'Everyone is hungry': Desperate Gazans fight for food after airdrop deaths

This picture taken from Israel's southern border with the Gaza Strip shows parachutes of humanitarian aid dropping over the besieged Palestinian territory (JACK GUEZ)
This picture taken from Israel's southern border with the Gaza Strip shows parachutes of humanitarian aid dropping over the besieged Palestinian territory (JACK GUEZ)

Gazans waited again Tuesday in their hundreds for food to fall from the sky at beaches in the famine-stalked north, a day after nearly 20 died trying to get to parachutes carrying aid.

Twelve of them drowned trying to wade into the sea to get aid packages that went astray, according to the Hamas government and the Swiss-based Euro-Med Human Rights Monitor.

They were "young men and children", witnesses told AFP. "They didn't know how to swim. They went and did not return."

"Everyone is hungry, so there's chaos to get food," said Ahmed Al-Rifi, a mechanic from nearby Gaza City, much of which has been reduced to ruins by months of Israeli bombardment.

"Every day people get hurt or even killed fighting to get basic items like flour, canned food, water, lentils and beans," he added.

Six of those who died amid the dunes and rubble on Monday were killed in stampedes, the government and Euro-Med said.

"The situation is deeply humiliating," said taxi driver Uday Nasser.

"We are risking our lives just to receive aid. What should be a humanitarian effort has turned into fights and beatings.

"The strong take from the weaker ones. Sometimes they use knives or even shoot."

Even those who manage to get food risk being robbed on the way home, said Nasser.

But such is the hunger in northern Gaza, which the United Nations warned is on the brink of a "man-made famine", that every day people are prepared to take the risk.

- 'Real danger' -

"We hear the plane's noise and wait for aid to be dropped with parachutes. We see people gazing at the sky, so we know the plane is coming," said Nasser, 27, who used to live in the Jabalia refugee camp before being forced to flee his home.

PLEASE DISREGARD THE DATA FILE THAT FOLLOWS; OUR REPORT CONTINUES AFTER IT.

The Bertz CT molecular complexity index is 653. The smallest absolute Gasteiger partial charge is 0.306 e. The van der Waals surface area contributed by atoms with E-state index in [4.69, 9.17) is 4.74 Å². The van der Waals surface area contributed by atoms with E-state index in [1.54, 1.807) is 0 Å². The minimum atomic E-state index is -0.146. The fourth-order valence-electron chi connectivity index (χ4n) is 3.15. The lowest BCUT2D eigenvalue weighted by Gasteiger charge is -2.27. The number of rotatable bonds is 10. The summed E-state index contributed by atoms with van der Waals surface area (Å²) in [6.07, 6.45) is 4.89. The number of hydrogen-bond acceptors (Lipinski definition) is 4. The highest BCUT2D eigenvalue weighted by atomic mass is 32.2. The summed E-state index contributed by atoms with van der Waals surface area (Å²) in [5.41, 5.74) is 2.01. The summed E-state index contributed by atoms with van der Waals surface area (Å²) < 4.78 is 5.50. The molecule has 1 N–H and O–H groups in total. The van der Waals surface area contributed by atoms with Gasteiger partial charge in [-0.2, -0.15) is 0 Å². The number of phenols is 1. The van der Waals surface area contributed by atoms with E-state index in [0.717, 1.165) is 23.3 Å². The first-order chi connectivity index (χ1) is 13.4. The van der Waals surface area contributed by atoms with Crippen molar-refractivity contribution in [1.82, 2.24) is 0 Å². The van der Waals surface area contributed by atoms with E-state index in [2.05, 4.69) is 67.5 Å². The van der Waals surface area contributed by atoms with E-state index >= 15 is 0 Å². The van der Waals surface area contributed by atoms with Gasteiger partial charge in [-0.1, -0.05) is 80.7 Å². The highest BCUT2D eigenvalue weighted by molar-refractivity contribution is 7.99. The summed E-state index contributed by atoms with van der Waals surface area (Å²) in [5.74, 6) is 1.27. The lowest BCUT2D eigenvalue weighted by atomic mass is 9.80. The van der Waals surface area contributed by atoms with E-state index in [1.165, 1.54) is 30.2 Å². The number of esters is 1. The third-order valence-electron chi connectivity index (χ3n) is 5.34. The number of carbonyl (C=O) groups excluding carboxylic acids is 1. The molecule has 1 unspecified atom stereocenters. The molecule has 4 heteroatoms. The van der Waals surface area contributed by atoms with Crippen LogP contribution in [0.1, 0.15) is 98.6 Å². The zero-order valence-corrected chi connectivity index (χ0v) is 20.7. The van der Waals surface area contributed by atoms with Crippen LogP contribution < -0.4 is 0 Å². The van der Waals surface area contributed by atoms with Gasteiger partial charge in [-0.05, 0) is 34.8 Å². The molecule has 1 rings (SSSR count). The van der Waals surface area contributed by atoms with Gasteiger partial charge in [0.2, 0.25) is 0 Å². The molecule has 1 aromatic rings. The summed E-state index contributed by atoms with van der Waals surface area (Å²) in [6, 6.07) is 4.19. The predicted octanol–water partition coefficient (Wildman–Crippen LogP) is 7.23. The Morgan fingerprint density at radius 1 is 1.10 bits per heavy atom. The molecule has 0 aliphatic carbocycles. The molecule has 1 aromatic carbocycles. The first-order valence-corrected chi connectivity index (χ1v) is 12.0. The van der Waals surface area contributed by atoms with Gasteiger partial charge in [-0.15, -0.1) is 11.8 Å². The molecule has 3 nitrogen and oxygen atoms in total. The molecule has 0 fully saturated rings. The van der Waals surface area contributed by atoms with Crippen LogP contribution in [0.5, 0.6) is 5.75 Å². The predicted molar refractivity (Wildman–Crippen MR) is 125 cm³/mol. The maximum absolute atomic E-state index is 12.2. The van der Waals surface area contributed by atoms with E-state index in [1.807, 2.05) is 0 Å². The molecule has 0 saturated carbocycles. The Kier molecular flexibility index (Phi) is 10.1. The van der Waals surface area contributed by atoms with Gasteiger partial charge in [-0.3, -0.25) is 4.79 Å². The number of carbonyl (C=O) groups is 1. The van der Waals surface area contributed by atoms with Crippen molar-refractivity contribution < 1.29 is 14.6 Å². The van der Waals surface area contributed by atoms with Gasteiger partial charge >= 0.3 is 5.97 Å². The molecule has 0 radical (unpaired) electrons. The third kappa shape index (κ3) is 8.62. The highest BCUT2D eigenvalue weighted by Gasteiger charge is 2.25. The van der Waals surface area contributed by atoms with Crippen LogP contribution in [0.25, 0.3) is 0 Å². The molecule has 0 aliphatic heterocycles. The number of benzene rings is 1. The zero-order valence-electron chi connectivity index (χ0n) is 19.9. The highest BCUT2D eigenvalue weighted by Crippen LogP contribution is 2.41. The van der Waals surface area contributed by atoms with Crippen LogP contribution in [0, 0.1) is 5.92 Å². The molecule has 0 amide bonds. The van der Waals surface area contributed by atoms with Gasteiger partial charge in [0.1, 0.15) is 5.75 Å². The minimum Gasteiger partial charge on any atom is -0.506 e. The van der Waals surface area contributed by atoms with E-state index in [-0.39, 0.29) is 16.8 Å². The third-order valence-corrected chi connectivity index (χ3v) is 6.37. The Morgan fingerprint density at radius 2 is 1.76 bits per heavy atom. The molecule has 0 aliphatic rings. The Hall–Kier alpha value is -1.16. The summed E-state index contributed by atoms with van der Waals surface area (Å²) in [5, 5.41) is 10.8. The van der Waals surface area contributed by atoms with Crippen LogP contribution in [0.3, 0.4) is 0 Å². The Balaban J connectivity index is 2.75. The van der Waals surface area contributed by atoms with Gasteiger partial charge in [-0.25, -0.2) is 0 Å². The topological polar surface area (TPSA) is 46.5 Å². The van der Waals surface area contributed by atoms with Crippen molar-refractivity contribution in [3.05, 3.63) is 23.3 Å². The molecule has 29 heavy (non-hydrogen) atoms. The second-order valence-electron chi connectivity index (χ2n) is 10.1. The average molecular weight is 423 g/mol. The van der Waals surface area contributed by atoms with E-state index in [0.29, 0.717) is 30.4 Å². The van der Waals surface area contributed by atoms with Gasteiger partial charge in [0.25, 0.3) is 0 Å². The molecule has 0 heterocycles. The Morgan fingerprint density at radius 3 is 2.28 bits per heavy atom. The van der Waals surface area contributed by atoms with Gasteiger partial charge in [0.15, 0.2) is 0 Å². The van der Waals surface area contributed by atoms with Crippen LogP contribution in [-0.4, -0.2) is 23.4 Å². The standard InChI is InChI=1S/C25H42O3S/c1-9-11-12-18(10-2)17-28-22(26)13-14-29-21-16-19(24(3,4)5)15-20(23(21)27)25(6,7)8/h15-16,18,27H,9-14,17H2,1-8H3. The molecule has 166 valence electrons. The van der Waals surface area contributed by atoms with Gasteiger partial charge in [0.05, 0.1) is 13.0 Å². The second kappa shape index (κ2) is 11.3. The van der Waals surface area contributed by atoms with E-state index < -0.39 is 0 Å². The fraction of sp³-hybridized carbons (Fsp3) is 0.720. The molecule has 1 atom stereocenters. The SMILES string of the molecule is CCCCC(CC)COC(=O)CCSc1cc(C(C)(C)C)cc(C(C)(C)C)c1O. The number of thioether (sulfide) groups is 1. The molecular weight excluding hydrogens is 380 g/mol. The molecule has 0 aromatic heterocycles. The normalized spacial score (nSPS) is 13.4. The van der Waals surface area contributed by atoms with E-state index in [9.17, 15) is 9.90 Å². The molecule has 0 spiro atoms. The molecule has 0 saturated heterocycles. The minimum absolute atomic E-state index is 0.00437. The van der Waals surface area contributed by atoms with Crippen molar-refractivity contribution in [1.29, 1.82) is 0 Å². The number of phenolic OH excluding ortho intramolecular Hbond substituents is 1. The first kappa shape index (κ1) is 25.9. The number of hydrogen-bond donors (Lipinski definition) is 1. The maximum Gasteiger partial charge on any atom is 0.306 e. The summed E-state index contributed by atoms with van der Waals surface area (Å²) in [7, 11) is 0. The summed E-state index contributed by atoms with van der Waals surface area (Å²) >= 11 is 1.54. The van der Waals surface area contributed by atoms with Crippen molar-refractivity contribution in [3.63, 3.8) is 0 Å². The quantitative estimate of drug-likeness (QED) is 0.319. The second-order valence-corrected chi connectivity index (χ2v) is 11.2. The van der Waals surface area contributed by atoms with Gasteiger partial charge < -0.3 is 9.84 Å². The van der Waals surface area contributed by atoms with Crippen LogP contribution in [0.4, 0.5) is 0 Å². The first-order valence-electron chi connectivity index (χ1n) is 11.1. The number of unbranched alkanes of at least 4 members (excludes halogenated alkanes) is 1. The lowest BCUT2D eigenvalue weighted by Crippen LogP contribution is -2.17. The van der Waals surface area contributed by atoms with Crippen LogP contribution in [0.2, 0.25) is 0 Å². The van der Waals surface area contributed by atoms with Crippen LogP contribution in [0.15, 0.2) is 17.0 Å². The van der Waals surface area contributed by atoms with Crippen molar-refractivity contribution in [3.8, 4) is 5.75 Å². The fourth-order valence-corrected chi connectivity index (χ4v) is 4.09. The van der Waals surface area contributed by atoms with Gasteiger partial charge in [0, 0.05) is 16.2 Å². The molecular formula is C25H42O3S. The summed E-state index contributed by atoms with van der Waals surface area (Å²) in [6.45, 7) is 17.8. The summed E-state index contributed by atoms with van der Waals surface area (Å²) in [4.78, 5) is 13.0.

"When we reach the drop zone, a large crowd gathers, leading to fights, chaos and injuries. Some people fall to the ground in the stampede."

The aid crates, which weigh around a tonne, can be dangerous in themselves.

Five people were killed and 10 injured by an airdrop earlier this month when parachutes malfunctioned, a Gaza medic said.

Several nations have been airdropping aid into northern Gaza, where land deliveries have effectively been blocked, including France, Jordan, the Emirates and Germany.

Despite the latest deaths, the United States insisted Tuesday that it would continue the airdrops even as Hamas pleaded for them to stop, saying they were a "real danger to the lives of hungry citizens".

Instead it demanded that Israel allow more aid trucks to enter the war-torn territory.

Only around 150 lorries a day carrying aid are now getting into Gaza compared with at least 500 before the war, according to UNRWA, the UN agency for Palestinian refugees.

The UN children's fund, UNICEF, said vastly more aid must be rushed into Gaza by road, rather than air or sea, to avert "this imminent famine".

Back on the beach, Al-Rifi, 32, whose workshop was destroyed by Israeli army bulldozers, is in despair.

"By God, getting food is hard for us. We risk our lives (waiting for deliveries) on Salah al-Din Road or at the Kuwait roundabout, or when trying to collect supplies dropped from planes," he said.

"Neither planes nor trucks provide us with our basic needs. We want UNRWA to come and distribute aid respectfully to every family in Gaza."

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